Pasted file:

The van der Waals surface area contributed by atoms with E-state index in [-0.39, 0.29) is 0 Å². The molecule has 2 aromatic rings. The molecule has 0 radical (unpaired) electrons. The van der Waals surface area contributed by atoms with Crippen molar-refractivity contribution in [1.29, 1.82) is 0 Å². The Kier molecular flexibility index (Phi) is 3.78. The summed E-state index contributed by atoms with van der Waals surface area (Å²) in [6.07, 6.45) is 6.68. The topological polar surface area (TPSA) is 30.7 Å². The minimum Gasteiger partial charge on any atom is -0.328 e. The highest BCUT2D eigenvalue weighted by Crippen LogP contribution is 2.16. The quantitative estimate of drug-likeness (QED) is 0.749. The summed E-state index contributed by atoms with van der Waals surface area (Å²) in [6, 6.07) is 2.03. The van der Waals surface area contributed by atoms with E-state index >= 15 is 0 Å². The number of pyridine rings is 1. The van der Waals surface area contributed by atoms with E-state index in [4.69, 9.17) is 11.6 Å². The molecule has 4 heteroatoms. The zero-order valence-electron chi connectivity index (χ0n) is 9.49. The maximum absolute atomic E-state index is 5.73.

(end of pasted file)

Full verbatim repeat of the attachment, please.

The van der Waals surface area contributed by atoms with E-state index in [-0.39, 0.29) is 0 Å². The molecule has 2 aromatic rings. The molecule has 0 radical (unpaired) electrons. The van der Waals surface area contributed by atoms with Crippen molar-refractivity contribution in [1.29, 1.82) is 0 Å². The Kier molecular flexibility index (Phi) is 3.78. The summed E-state index contributed by atoms with van der Waals surface area (Å²) in [6.07, 6.45) is 6.68. The topological polar surface area (TPSA) is 30.7 Å². The minimum Gasteiger partial charge on any atom is -0.328 e. The highest BCUT2D eigenvalue weighted by Crippen LogP contribution is 2.16. The quantitative estimate of drug-likeness (QED) is 0.749. The summed E-state index contributed by atoms with van der Waals surface area (Å²) in [6, 6.07) is 2.03. The van der Waals surface area contributed by atoms with E-state index >= 15 is 0 Å². The number of pyridine rings is 1. The van der Waals surface area contributed by atoms with E-state index in [4.69, 9.17) is 11.6 Å². The molecule has 4 heteroatoms. The zero-order valence-electron chi connectivity index (χ0n) is 9.49. The maximum absolute atomic E-state index is 5.73.